Writing Professionally: Six Ways to Generate Buzz

The truth is that print publishing has been taken a beating. In 2010, eBook sales at Barnes & Noble and Amazon exceeded sales of any other kind of book (though admittedly not sales of all other kinds put together). It may not be long before the model of being a published author promoted by your book company is a thing of the past.

In the mean while, the best way to attract the attention of a publisher or an agent — aside from excellent writing — is to come to the negotiation table with an aura of buzz already surrounding your book. Celebrities and the new wave of “ce-web-rities” can still ink good deals because they bring fans with them when they sign a contract.

The rest of us have to generate buzz the hard way. Fortunately, the same factors that are killing the traditional book deal also make it easy for us to generate that buzz with inexpensive and convenient tools.

1. Set up and maintain a social media account such as Facebook or Twitter. Post frequently with the juiciest morsels from your book. “&%$# My Dad Says” started as a Twitter game and now it’s a book with a TV show.

2. Blog about it. For fiction, trickle out a few early chapters or especially beautiful scenes. For nonfiction, write a set of actionable advice posts that establish you as an expert and keep people coming back. Track the statistics to use as evidence when you go to sell your book.

3. Start a Webcast. Video and audio podcasts are growing in popularity every day. If you make it interesting or funny, it may go viral at any moment. Although you can cast about anything you want, you should always end the show by telling your fans about the book that’s coming up.

4. Employ your loyal army of ninja warriors. Okay. Since I came to this from a career as a martial arts teacher, I may be the only one with a loyal army of actual  ninja warriors. But you have your own loyal army of friends, family and acquaintances. If half of them get three friends to check you out, and half of them get three more friends…well, you can see where that leads.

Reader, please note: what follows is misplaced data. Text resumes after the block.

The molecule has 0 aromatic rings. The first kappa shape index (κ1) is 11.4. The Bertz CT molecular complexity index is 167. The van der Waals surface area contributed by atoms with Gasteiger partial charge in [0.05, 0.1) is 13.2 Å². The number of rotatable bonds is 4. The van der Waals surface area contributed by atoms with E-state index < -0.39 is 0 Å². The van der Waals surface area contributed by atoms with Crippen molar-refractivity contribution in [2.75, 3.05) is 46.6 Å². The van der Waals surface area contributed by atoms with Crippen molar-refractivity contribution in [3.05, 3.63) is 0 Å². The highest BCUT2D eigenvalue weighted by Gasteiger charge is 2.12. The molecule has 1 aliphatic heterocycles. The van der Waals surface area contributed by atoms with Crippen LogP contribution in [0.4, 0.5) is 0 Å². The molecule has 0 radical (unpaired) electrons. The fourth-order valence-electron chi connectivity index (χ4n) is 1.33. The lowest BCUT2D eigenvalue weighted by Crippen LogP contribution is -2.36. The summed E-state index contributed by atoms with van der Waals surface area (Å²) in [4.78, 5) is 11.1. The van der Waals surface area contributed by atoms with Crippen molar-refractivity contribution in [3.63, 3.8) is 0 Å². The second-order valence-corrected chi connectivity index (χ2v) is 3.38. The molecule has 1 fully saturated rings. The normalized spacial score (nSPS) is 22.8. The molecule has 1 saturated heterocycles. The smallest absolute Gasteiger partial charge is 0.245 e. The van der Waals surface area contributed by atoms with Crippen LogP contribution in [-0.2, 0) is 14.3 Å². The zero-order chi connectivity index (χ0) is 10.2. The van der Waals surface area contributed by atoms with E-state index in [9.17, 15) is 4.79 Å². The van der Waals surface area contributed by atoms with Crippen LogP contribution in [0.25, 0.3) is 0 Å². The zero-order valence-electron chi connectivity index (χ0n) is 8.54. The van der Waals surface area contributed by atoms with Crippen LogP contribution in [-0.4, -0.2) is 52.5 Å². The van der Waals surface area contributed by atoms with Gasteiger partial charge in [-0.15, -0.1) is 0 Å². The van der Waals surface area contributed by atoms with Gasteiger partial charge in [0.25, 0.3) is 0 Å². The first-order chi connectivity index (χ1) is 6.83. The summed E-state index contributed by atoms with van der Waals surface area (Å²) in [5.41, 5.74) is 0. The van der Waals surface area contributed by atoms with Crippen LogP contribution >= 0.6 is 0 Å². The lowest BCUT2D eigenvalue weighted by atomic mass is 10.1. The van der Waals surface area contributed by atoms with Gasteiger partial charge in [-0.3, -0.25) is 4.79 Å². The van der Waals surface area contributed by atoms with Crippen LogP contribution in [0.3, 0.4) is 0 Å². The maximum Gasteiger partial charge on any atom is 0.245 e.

5. Publish excerpts. This is sort of like the blog idea, but with more generally respected sources. Maybe you can take a chapter of your novel and sell it to Escape Pod as a short story. Or you can write about essential aspects of your nonfiction book in an article for a trade magazine. Not only will this increase your audience, you might even get paid.

6. Self-publish an ebook or limited print run. Nothing succeeds like success. If you can sell 2,000 to 5,000 copies of a first printing of your book all by yourself, you will get the attention of publishers as you look for a second run. Even if you don’t want to print more of that particular book, having a successful personal run will give you more credibility with agents and publishers.

There are dozens, hundreds, an infinitude of other possibilities out there. The main point is to use your imagination and beat the “new media” at its own game.

Thanks for listening.

More Podcasts

Between the popularity of my last podcast post among readers, and the popularity of podcasts among…well…me, I’ve decided to list a few of my other favorite pieces of ear candy. The folks behind these ‘casts shouldn’t take it personally that you didn’t make the “varsity squad.” I left a few off simply because of space considerations, and two of them are new since that original post.

Freakonomics Radio is the work of Steven Levitt and Stephen Dubner, who wrote a book by the same name. The theme of this ‘cast is applying an economist’s analysis of data to interesting and/or important social goings-on. What I like most about these guys is that they appear to be interested mostly in the numbers themselves, which means they paint a picture as free from bias as any I see these days.

Police on the Scene – officer J.D. Dhein spends a few minutes each ‘cast discussing actionable, often counterintuitive, aspects of crime prevention and personal safety. His scripts aren’t the most refined, but the information matches what I’ve learned over the years enough that I trust what he says when he goes beyond my personal knowledge.  The intro/outro music is also fun.

Quick and Dirty Tips isn’t just one podcast, but an allied group of podcasters on subjects from grammar to nutrition to personal effectiveness. Their gimmick is that each ‘cast lasts only three to five minutes, with simple and actionable advice on a narrow focus. Great for running errands in the car, where your agenda might interrupt the flow of a longer program.

Escape Pod and Pseudopod are the premier fiction podcasts online today. Escape Pod focuses on science fiction, while Pseudopod is a horror fiction cast. Different authors, including many industry greats, contribute some of the best genre stories out there today. Now, if only I could find a crime fiction cast. Maybe I’ll have to build one.

That’s it for today.  Thanks for listening.